Search for content in message boards

ROBERT P. CLARK

Replies: 1

ROBERT P. CLARK

Posted: 11 Nov 2008 12:06AM GMT
Classification: Obituary
Surnames: Clark,Crowell,Nickerson
ROBERT P. CLARK. This prominent business man is president and manager of the Bowers Southern Dredging Company, a corporation which has unexcelled facilities for the prosecution of its intricate and extensive
works, and which has been awarded and has successfully
carried out many of the largest contracts for
river and harbor improvements and general dredging
and kindred work in the south, its range of operations
not being confined to Texas, but covering all the Atlantic,
Cuban, Mexican and Gulf coasts and their tributaries,
rivers and harbors. Mr. Clark is likewise an
officer in several other similar corporations, operating
on the Atlantic Coast, and during a residence at Gal-
veston for more than thirty years has long been one
of the city's foremost men of affairs.
Born on Cape Cod, Massachusetts, July 14, 1859,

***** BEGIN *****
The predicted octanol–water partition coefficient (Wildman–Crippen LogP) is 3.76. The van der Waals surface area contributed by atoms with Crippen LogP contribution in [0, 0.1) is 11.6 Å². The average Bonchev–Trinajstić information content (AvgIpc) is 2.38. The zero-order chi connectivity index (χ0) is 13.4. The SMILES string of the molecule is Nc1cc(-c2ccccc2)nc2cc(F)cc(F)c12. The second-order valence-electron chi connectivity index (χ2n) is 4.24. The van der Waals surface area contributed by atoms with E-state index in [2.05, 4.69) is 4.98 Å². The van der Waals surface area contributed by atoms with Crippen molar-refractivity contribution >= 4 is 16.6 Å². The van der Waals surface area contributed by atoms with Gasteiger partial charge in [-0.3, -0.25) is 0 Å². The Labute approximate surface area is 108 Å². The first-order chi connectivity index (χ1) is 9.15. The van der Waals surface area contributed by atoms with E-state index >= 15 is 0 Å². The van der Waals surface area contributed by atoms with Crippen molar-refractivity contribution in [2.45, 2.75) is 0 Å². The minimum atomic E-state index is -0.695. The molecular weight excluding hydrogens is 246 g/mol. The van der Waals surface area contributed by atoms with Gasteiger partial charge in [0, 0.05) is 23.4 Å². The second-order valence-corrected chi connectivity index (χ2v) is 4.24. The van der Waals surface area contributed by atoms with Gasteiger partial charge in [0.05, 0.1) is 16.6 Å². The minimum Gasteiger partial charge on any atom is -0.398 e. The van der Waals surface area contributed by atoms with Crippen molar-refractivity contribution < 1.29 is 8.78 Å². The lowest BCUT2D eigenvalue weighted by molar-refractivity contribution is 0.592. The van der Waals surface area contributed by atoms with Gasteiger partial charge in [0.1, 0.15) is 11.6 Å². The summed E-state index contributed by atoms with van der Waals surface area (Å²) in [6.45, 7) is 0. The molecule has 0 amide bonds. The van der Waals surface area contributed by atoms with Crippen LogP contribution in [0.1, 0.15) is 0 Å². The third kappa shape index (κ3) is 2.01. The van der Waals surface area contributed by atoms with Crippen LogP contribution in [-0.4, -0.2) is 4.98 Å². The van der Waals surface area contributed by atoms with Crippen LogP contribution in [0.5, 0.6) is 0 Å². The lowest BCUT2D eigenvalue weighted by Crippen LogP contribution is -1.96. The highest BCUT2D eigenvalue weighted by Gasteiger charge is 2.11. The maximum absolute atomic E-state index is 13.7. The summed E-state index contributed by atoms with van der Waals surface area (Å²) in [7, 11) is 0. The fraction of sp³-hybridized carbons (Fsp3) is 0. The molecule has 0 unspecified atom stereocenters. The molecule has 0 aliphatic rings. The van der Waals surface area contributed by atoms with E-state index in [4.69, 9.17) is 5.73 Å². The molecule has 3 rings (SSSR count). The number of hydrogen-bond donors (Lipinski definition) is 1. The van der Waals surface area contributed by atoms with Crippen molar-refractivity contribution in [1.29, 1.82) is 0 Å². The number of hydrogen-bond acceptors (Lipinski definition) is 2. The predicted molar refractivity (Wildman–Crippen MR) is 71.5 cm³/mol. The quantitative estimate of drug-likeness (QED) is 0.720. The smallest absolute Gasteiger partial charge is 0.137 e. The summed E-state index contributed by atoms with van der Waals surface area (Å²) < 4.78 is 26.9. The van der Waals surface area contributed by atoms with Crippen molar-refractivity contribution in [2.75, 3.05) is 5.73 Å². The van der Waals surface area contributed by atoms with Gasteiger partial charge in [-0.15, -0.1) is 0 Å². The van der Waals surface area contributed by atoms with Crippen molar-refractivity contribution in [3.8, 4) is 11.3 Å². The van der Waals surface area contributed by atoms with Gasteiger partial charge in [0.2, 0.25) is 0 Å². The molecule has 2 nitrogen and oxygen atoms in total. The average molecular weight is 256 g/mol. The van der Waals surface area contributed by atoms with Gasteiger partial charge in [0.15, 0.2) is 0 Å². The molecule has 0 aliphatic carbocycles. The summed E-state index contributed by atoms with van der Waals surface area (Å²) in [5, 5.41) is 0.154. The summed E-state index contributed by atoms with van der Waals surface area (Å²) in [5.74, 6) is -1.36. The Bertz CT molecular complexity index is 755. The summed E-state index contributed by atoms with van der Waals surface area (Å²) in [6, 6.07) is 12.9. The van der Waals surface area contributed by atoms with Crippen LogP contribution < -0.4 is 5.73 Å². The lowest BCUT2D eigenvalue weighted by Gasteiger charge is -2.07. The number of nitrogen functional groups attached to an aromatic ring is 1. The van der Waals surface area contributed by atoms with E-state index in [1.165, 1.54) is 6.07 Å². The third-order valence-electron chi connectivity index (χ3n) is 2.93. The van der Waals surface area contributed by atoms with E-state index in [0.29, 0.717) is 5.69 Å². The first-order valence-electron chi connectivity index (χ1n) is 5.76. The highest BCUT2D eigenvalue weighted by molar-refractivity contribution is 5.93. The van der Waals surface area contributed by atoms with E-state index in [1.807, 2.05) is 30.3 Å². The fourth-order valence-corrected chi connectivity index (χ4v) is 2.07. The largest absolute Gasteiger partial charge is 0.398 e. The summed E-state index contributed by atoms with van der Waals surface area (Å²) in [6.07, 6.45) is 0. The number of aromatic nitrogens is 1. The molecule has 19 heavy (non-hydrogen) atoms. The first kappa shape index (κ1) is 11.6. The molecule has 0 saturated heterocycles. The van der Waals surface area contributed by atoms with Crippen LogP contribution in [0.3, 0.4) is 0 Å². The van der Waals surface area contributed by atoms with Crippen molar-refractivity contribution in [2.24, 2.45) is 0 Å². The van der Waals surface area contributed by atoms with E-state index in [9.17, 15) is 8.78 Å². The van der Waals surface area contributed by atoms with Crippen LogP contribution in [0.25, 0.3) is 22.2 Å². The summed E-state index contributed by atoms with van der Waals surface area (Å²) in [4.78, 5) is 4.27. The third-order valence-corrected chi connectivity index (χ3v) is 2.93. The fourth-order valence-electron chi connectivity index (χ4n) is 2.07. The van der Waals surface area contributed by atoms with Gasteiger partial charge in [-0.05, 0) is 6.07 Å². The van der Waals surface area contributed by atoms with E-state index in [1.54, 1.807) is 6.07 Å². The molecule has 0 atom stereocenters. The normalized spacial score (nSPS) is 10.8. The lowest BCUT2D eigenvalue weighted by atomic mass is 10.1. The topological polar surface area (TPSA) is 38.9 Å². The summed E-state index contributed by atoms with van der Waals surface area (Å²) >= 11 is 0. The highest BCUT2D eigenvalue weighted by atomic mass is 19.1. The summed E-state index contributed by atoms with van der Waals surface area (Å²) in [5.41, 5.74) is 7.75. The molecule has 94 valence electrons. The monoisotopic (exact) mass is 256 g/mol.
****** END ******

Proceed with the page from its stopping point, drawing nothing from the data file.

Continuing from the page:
Robert P. Clark comes almost naturally by his profession
in connection with the sea. His parents were
Elisha and Olive (Nickerson) Clark, the former a
native of Massachusetts and a ship captain who died in
1864. Any boy who is reared on Cape Cod has a
youth compounded of the culture supplied by books
and schools and of the environment and experiences of
the sea and all the activities that transpire along shore.
Robert P. Clark when a boy of ten years, began his
experience as a seafarer, and did not abandon that
life until he was twenty. However, in the meantime
he had attended school for several terms, in addition
to his preliminary training. In 1880 Mr. Clark came
to Galveston and was employed in the stevedore business
conducted by Charles Clarke. After seven years
he was taken into the firm under the name of Charles